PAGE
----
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Designer Interview: Virginia Felix of Kera Clay

3.18.2021

Ceramics have always been our weakness and our curated selection are always shop favorites. We love to introduce new ceramicist through the years and thrilled to share the story of ceramic artist, Virginia Felix. From her journey in the world of ceramics, an avid reader to travel tips to Brooklyn, get to know the inspiring lady behind Kera Clay.

 


We love your distinctive range of ceramic designs from sculptural vessels to functional wares. What is your inspiration and creative process?

I find that my inspiration and creative practice has been slowly changing and reinventing itself overtime. So I don’t have a particular source of inspiration but instead a collection of physical and visual experiences, memories and interactions with people and objects that inspires what I create. Just recently I reformed my morning ritual, it now starts with early morning meditation and about 30 minutes of yoga. It sets the tone for the rest of the day and has really influenced how I go about starting a design to finishing it. Before I was present, in the midst of making but now I can fully feel out a moment. It’s so hard to put into words!

  


How did you get started in your craft working with the medium of clay?

I signed up for a private class to give it a try, never intending for it to be an ongoing hobby. But what brought me back to ceramics was an entirely different form of art. Writing was always my primary practice and during a burn out phase I needed a medium that didn’t require a lot of mental effort at the time. I learned that making ceramics required physical intentness. So I signed up for both hand building and wheel throwing classes for a semester at a local pottery studio 3 years ago. Learning a new practice really remediated that creative block and I have been committed to it ever since.

 


What are your current projects and how has your designs changed or evolved?

I’m currently working on a new series within the Figura Project, a project I started in the beginning of 2020 that focuses on the parallels between the natural world and the human body using clay. In this new series, I’m hoping to use the elements of space, volume and weight to challenge the meaning of balance and clay relative to mass. It’s been challenging trying to find the time to experiment but I hope to get around to finishing it to share with others.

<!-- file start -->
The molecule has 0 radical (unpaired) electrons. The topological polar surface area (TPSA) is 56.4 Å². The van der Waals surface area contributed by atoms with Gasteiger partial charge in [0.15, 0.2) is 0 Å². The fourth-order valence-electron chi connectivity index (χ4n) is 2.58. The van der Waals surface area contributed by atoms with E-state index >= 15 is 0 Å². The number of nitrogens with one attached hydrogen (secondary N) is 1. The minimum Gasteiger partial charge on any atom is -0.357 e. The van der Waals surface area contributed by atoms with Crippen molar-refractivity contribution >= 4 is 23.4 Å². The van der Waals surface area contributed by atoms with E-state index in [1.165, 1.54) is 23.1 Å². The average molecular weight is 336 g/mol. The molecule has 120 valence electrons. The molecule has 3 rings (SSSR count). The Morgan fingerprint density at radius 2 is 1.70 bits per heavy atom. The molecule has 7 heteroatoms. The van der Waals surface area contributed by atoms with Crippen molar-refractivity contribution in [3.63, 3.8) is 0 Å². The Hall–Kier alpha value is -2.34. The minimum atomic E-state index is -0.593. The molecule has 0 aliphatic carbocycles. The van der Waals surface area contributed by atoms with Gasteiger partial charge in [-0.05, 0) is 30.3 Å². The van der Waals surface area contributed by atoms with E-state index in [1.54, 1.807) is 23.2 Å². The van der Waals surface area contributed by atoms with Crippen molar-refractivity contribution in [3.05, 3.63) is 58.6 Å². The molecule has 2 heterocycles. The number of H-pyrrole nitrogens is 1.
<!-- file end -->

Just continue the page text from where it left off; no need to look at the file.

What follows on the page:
Running a business requires a lot of time and passion for what you do- on your down time, what are your other interests, passions or activities that you enjoy?

Other than clay I do enjoy writing, at times I incorporate it into my practice when working with clay. But because of the shut down I’ve been turning over a lot of different hobbies, learning something new, expanding my collection of leisure activities. I have gotten into playing the piano, chess, yoga and meditating. I’ve found that these other activities give back in my ceramic practice, it’s so rewarding. But I’m also learning how to do nothing, I hear it’s just as important.

Fun facts about you.  Secret talents? Any irks and quirks you'd like to share?

I can read about six different books at a time and complete about three in a month. I often buy more books while knowing I have unread books in my library. I’ve always been an avid reader and I never learned how not to multi-task.

My top 5 recommended books: 
1. Any non-fiction book by Joan Didion
2. Too Much & Not The Mood by Durga Chew Bose (My absolutely favorite)
3. Essays in Love - Alain de Botton
4. Intimations - Zadie Smith
5. Any non-fiction books by Susan Sontag and Maggie Nelson (Hard to choose!)

What are some of your favorite pieces and items you collect for you or your home?

I tend to invest in objects and clothing that are minimal with neutral tones. I like to apply the same principle in my home too, I go for the mid-century aesthetic. I’m drawn to shadows and articulated lines in particular object or furniture. Besides collecting books, I collect plants too! I’m going on 23 plants now, they’re my absolute weakness.

  


You grew up in Brooklyn and are still currently based there, what are some of your fave local spots in your area?

There’s this taqueria in Bushwick I used to go to about once a week before the shutdown, it’s called Tortilleria Mexicana Los Hermanos. They have the absolute best tacos and it’s also BYOB, so a couple friends and I would go for a weekly ritual of drinks and a competitive game of UNO. Tony’s Pizza on Dekalb was my childhood hangout spot, definitely good pizza. There are a few other favorite spots like Forest Park and the neighborhood pool hall.

How have you adapted at home and in your neighborhood during these challenging times?

During the middle of last year, I actually moved into a new apartment with more space, so I felt that I’ve been fortunate to have a change in scenery during the pandemic. The adapting has been going swell, I was able to acquaint myself with my new clay room and found myself to be more creative and open-minded with the extra space to think.

For the wanderlust in all of us, what are your favorite places to visit? Where would you like to explore next when it's safe to travel again?

The Antelope Canyon in Arizona is first on my travel list, I have been wanting to visit the park to learn more about the formations as it’s central to my Figura Project and the meaning behind it. Next would probably be Bali, to learn and explore the culture, I hear it’s beautiful and I want a chance to experience that.

 


Thank you so much Virginia for sharing your story and this wonderful insightful interview of your journey and travel tips to Brooklyn!

 

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Images courtesy of Virginia Felix

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